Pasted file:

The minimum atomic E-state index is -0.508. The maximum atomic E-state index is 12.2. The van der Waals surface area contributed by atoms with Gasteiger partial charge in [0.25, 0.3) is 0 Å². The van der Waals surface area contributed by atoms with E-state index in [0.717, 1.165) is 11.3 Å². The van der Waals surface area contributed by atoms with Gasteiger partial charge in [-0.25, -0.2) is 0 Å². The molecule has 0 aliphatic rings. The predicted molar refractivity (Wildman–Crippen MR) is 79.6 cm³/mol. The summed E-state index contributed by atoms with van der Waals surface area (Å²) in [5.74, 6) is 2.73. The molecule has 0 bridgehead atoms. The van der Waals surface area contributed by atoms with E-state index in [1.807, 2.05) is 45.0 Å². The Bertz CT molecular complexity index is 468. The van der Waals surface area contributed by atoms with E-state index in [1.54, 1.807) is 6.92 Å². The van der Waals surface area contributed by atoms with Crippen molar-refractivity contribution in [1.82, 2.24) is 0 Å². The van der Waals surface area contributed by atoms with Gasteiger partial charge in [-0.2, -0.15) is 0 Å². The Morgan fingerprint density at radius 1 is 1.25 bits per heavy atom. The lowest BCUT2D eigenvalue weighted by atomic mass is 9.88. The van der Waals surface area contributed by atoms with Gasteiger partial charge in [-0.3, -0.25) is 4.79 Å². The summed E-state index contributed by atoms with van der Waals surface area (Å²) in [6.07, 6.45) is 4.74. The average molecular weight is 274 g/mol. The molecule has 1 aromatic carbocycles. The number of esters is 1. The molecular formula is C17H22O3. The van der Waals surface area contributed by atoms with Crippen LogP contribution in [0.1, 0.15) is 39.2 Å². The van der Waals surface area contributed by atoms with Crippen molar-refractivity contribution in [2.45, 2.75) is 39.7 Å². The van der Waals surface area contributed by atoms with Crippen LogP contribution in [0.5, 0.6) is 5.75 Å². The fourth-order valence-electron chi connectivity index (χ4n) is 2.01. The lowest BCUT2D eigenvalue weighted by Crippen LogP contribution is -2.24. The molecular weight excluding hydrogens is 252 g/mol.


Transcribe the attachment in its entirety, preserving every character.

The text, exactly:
The minimum atomic E-state index is -0.508. The maximum atomic E-state index is 12.2. The van der Waals surface area contributed by atoms with Gasteiger partial charge in [0.25, 0.3) is 0 Å². The van der Waals surface area contributed by atoms with E-state index in [0.717, 1.165) is 11.3 Å². The van der Waals surface area contributed by atoms with Gasteiger partial charge in [-0.25, -0.2) is 0 Å². The molecule has 0 aliphatic rings. The predicted molar refractivity (Wildman–Crippen MR) is 79.6 cm³/mol. The summed E-state index contributed by atoms with van der Waals surface area (Å²) in [5.74, 6) is 2.73. The molecule has 0 bridgehead atoms. The van der Waals surface area contributed by atoms with E-state index in [1.807, 2.05) is 45.0 Å². The Bertz CT molecular complexity index is 468. The van der Waals surface area contributed by atoms with E-state index in [1.54, 1.807) is 6.92 Å². The van der Waals surface area contributed by atoms with Crippen molar-refractivity contribution in [1.82, 2.24) is 0 Å². The van der Waals surface area contributed by atoms with Gasteiger partial charge in [-0.2, -0.15) is 0 Å². The Morgan fingerprint density at radius 1 is 1.25 bits per heavy atom. The lowest BCUT2D eigenvalue weighted by atomic mass is 9.88. The van der Waals surface area contributed by atoms with Gasteiger partial charge in [-0.3, -0.25) is 4.79 Å². The summed E-state index contributed by atoms with van der Waals surface area (Å²) in [6.07, 6.45) is 4.74. The average molecular weight is 274 g/mol. The molecule has 1 aromatic carbocycles. The number of esters is 1. The molecular formula is C17H22O3. The van der Waals surface area contributed by atoms with Crippen LogP contribution in [0.1, 0.15) is 39.2 Å². The van der Waals surface area contributed by atoms with Crippen molar-refractivity contribution in [2.45, 2.75) is 39.7 Å². The van der Waals surface area contributed by atoms with Crippen LogP contribution in [0.5, 0.6) is 5.75 Å². The fourth-order valence-electron chi connectivity index (χ4n) is 2.01. The lowest BCUT2D eigenvalue weighted by Crippen LogP contribution is -2.24. The molecular weight excluding hydrogens is 252 g/mol.